While we’re still in the process of assembling a team to construct a demo, we’ve been able to use wireframes, mock-ups and an animated video to make contact with our potential users and begin learning where our product’s value lies, and where we need to make changes.
At first, Jonathan and I decided the best option would be to use sites like Craigslist, Elance and oDesk to seek out a CTO as a cofounder. We received over 100 responses, including a few from well-qualified programmers. But none were very impressed with our compensation package—a share of the equity and the rights to the third bedroom in our house.
Though a stiff market has thus far precluded us from finding our tech cofounder, our online ads have put us in touch with over 100 potential users, from bands to graphic designers, A&R guys and booking agents to recording studios. And we’ve made the best of it.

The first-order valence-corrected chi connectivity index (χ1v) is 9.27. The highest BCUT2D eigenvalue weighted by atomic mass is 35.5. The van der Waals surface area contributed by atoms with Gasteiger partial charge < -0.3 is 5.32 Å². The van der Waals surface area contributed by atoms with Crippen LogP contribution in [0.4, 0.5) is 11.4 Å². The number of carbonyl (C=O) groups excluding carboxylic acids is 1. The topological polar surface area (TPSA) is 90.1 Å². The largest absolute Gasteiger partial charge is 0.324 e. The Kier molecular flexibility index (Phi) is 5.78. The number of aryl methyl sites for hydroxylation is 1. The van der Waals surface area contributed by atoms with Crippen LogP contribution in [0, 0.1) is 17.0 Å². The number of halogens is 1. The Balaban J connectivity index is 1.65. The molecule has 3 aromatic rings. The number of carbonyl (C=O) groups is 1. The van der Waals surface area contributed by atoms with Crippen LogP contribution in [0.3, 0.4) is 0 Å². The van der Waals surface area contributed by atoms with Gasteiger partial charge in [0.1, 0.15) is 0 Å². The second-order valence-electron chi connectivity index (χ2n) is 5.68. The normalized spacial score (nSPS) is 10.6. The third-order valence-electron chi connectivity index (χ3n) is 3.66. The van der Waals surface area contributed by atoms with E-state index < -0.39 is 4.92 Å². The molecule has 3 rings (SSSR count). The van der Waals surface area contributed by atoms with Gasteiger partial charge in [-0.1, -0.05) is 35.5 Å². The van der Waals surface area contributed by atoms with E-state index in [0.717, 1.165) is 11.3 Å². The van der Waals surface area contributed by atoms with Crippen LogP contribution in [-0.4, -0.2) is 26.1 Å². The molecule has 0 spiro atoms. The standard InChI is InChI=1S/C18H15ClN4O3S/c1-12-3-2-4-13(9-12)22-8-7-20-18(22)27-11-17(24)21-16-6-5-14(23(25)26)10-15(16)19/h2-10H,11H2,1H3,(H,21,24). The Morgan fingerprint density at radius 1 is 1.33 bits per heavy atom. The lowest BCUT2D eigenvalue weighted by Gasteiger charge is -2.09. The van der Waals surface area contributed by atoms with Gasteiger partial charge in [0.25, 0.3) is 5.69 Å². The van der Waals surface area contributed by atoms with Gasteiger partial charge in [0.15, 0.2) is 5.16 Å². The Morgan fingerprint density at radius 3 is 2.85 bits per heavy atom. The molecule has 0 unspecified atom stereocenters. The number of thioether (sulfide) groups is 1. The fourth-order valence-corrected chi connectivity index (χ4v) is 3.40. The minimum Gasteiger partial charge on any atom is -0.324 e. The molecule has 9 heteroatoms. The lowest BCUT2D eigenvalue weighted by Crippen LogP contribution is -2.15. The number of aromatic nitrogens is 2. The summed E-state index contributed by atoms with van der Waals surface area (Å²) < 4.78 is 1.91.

Among those who reached out, we met up with an animator named Jay O’Meara (http://www.toomuchmetal.net/), who is creating the tutorial video on how to use the site. We’ve also met bands and industry professionals, who have helped us begin booking shows in our basement venue.
We have been able to use wireframes and mock-ups of the site—put together by our incredibly talented Creative Designer, Kelsey Jones (http://klcjones.com/)—to begin the process of validated learning, even before the release of our first official minimum viable product. By explaining the fundamental value proposition, and basic functionality, we’ve been able to maneuver our vision to fit the needs of our users.
Developing a minimum viable product means having the courage to test your assumptions now rather than later, and it means having the humility to listen to what your users want.